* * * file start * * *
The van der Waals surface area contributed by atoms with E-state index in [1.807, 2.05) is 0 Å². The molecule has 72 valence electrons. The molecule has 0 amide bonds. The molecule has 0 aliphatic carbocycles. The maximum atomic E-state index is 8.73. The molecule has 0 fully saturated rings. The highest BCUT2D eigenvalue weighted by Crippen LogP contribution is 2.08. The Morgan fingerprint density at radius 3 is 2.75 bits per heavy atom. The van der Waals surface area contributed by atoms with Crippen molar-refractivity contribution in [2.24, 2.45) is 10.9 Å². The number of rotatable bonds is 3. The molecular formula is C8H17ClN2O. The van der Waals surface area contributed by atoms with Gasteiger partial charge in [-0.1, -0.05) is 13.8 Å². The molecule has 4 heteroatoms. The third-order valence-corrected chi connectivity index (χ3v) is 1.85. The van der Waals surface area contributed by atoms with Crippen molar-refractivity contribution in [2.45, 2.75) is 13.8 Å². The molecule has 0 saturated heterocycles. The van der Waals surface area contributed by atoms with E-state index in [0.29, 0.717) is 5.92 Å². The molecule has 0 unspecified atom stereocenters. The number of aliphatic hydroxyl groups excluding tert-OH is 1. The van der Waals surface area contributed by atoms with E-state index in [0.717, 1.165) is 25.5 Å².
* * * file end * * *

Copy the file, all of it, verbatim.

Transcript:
The van der Waals surface area contributed by atoms with E-state index in [1.807, 2.05) is 0 Å². The molecule has 72 valence electrons. The molecule has 0 amide bonds. The molecule has 0 aliphatic carbocycles. The maximum atomic E-state index is 8.73. The molecule has 0 fully saturated rings. The highest BCUT2D eigenvalue weighted by Crippen LogP contribution is 2.08. The Morgan fingerprint density at radius 3 is 2.75 bits per heavy atom. The van der Waals surface area contributed by atoms with Crippen molar-refractivity contribution in [2.24, 2.45) is 10.9 Å². The number of rotatable bonds is 3. The molecular formula is C8H17ClN2O. The van der Waals surface area contributed by atoms with Gasteiger partial charge in [-0.1, -0.05) is 13.8 Å². The molecule has 4 heteroatoms. The third-order valence-corrected chi connectivity index (χ3v) is 1.85. The van der Waals surface area contributed by atoms with Crippen molar-refractivity contribution in [2.45, 2.75) is 13.8 Å². The molecule has 0 saturated heterocycles. The van der Waals surface area contributed by atoms with E-state index in [0.29, 0.717) is 5.92 Å². The molecule has 0 unspecified atom stereocenters. The number of aliphatic hydroxyl groups excluding tert-OH is 1. The van der Waals surface area contributed by atoms with E-state index in [0.717, 1.165) is 25.5 Å².